Staff Publications

Staff Publications

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    'Staff publications' is the digital repository of Wageningen University & Research

    'Staff publications' contains references to publications authored by Wageningen University staff from 1976 onward.

    Publications authored by the staff of the Research Institutes are available from 1995 onwards.

    Full text documents are added when available. The database is updated daily and currently holds about 240,000 items, of which 72,000 in open access.

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Record number 436860
Title Increased dietary protein intake lowers blood pressure in overweight subjects
Author(s) Dopheide, J.; Geleijnse, J.M.; Bakker, S.J.L.; Brink, E.J.; Baak, M.A. van
Source Journal of Hypertension 29 (2011)Suppl.. - ISSN 0263-6352 - p. e267 - e267.
Department(s) Chair Nutrition and Disease
VLAG
Publication type Non-refereed article in scientific journal
Publication year 2011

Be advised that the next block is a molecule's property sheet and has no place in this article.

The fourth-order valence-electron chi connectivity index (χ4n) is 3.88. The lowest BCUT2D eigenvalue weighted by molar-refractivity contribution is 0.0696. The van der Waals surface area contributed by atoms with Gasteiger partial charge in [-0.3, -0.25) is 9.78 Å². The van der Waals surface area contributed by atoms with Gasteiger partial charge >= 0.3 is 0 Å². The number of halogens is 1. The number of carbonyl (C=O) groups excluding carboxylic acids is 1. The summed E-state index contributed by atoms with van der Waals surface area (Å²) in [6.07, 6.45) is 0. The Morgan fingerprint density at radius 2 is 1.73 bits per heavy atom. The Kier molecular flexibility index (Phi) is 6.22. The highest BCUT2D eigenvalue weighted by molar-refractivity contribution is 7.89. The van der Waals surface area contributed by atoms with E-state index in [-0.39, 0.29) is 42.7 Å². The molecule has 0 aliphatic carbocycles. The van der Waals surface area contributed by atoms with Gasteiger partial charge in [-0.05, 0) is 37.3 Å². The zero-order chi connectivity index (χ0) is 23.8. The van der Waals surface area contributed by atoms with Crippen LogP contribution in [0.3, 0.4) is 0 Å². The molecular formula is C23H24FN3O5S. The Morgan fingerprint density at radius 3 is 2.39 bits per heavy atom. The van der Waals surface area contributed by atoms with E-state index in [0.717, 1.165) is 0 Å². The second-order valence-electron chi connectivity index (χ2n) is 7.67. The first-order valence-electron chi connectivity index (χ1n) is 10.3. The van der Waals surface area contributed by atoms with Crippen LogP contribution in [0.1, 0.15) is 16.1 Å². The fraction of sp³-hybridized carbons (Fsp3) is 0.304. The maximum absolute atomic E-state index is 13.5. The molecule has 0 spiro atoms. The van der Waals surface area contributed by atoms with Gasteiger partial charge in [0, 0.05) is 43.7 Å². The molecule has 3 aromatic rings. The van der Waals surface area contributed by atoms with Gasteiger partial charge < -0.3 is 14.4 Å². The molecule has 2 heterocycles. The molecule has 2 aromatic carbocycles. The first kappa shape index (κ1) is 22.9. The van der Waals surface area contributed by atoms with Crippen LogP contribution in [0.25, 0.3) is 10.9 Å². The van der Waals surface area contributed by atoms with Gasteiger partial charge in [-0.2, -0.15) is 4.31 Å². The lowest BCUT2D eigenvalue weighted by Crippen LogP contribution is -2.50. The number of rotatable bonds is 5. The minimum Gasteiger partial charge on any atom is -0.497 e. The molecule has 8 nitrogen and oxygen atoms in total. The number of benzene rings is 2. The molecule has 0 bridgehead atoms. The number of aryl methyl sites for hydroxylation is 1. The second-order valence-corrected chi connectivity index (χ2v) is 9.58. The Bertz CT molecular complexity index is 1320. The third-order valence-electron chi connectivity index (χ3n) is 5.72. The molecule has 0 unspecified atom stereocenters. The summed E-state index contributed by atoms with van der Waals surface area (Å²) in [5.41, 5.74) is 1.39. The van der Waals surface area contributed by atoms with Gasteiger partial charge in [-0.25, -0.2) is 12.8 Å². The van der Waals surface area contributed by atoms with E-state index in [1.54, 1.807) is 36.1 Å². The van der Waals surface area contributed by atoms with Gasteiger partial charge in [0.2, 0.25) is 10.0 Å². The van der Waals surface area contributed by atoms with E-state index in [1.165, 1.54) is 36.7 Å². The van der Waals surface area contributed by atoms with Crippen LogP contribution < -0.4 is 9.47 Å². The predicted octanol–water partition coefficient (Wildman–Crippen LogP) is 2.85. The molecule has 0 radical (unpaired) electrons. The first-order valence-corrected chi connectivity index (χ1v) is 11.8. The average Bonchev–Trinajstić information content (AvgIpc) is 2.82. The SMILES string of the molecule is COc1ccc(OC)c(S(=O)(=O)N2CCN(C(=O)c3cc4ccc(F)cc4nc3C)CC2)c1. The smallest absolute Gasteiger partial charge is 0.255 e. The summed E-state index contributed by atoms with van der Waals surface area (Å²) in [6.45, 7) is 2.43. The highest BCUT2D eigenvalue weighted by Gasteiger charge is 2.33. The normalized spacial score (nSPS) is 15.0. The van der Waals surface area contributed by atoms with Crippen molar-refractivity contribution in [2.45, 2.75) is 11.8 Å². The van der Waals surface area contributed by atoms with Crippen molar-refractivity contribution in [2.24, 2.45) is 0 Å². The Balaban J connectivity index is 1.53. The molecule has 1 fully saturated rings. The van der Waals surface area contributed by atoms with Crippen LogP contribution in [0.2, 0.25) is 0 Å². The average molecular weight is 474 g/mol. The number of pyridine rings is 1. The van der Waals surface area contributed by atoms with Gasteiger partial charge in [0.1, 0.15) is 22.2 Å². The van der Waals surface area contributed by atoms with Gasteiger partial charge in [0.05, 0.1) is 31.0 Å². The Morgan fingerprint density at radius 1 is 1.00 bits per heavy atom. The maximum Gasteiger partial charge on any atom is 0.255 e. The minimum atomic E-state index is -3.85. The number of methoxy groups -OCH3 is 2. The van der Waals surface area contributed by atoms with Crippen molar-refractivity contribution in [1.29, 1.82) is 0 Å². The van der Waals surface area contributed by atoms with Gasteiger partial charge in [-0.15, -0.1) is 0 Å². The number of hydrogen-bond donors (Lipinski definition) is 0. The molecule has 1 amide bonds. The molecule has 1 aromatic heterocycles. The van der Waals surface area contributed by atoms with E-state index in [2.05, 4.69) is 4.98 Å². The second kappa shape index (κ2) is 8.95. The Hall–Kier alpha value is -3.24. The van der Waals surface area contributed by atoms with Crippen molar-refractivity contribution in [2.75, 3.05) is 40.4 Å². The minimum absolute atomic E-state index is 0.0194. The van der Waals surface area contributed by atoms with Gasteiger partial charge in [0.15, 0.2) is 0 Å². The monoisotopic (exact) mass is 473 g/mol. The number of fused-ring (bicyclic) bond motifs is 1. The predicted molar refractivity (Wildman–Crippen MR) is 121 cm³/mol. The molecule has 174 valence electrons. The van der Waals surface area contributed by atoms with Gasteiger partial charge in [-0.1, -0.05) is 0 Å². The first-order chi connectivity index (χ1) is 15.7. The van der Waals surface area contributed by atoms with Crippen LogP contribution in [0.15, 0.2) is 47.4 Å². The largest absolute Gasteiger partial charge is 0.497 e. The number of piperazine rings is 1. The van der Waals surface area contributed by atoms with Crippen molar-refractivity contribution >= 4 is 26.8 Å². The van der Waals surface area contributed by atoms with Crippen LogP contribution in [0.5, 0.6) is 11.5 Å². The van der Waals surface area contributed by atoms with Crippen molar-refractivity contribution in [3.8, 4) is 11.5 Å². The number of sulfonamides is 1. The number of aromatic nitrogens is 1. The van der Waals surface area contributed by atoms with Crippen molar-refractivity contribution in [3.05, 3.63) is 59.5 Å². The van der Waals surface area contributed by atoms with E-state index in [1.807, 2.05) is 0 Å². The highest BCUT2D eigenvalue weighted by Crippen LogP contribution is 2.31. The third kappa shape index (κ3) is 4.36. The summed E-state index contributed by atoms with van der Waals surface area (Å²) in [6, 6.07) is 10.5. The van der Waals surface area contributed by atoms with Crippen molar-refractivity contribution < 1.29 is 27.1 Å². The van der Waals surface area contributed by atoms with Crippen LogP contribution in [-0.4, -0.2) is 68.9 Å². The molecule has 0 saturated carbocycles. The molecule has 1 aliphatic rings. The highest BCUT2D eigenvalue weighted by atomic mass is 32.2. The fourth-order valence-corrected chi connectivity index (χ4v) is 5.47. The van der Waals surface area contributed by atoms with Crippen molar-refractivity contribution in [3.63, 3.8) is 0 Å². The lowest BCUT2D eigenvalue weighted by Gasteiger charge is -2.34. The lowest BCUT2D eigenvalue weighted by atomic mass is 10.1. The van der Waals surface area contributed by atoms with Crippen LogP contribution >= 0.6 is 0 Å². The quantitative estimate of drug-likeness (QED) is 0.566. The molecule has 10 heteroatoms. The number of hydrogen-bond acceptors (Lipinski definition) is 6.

Abstract Objective: Several intervention trials have shown that diet composition affects blood pressure (BP). In this study we focused on the effect of dietary protein content on BP. Design and Method: In this randomized double-blind parallel group study, 94 adult untreated overweight subjects with mildly elevated BP (BMI 25-35 kg/m2, BP > 130/85 and <160/100 mm Hg) were included. After a 2-week run-in period on a weight-maintaining standardized diet (15 en% protein (P), 30 en% fat (F) and 55 en% carbohydrate (C)), subjects were randomized to a high P or a high C diet for 4 weeks. On the high C diet 60 g of C of the run-in diet was replaced by 3x20 g of maltodextrin supplements, on the high P diet 60 g of C was replaced by 3x20 g of a protein supplement (mixture of 20% pea, 20% soy, 30% egg and 30% milk protein isolate). Supplements were matched for Na, P, K, Ca and Mg content and taken with each meal. Office and 24-h ambulatory blood pressures (ABP) were assessed at the end of the run-in and after 4 weeks supplement use. BP differences between groups after 4 weeks were analyzed by ANCOVA with BP at the end of the run-in as covariate. Results :At the end of run-in office BP (mean ± SE) was 142.6 ± 1.6/92.2 ± 0.9 mm Hg in the C and 143.3 ± 1.8/92.9 ± 1.0 mm Hg in the P group; daytime ambulatory BPs were 147.5 ± 1.8/91.0 ± 1.1 mm Hg and 147.2 ± 1.8/92.5 ± 1.2 mm Hg respectively. After 4 weeks, office SBP and DBP were lower in the P than in the C group (-4.9 mm Hg (95% CI -1.5, -8.2), p = 0.005 and - 2.7 mm Hg (95% CI -0.1, -5.4), p = 0.045) and daytime ambulatory SBP tended to be (-4.1 mm Hg (95% CI + 0.2, -8.3), p = 0.06). No significant between-group differences in daytime ambulatory DBP (-1.7 mm Hg (95% CI + 1.3, -4.8), p = 0.26) or night-time BP were found. Conclusions: An increase in dietary protein content, in exchange for dietary carbohydrates (glucose), in a weight-maintaining diet lowers blood pressure in overweight subjects with mild blood pressure elevation.
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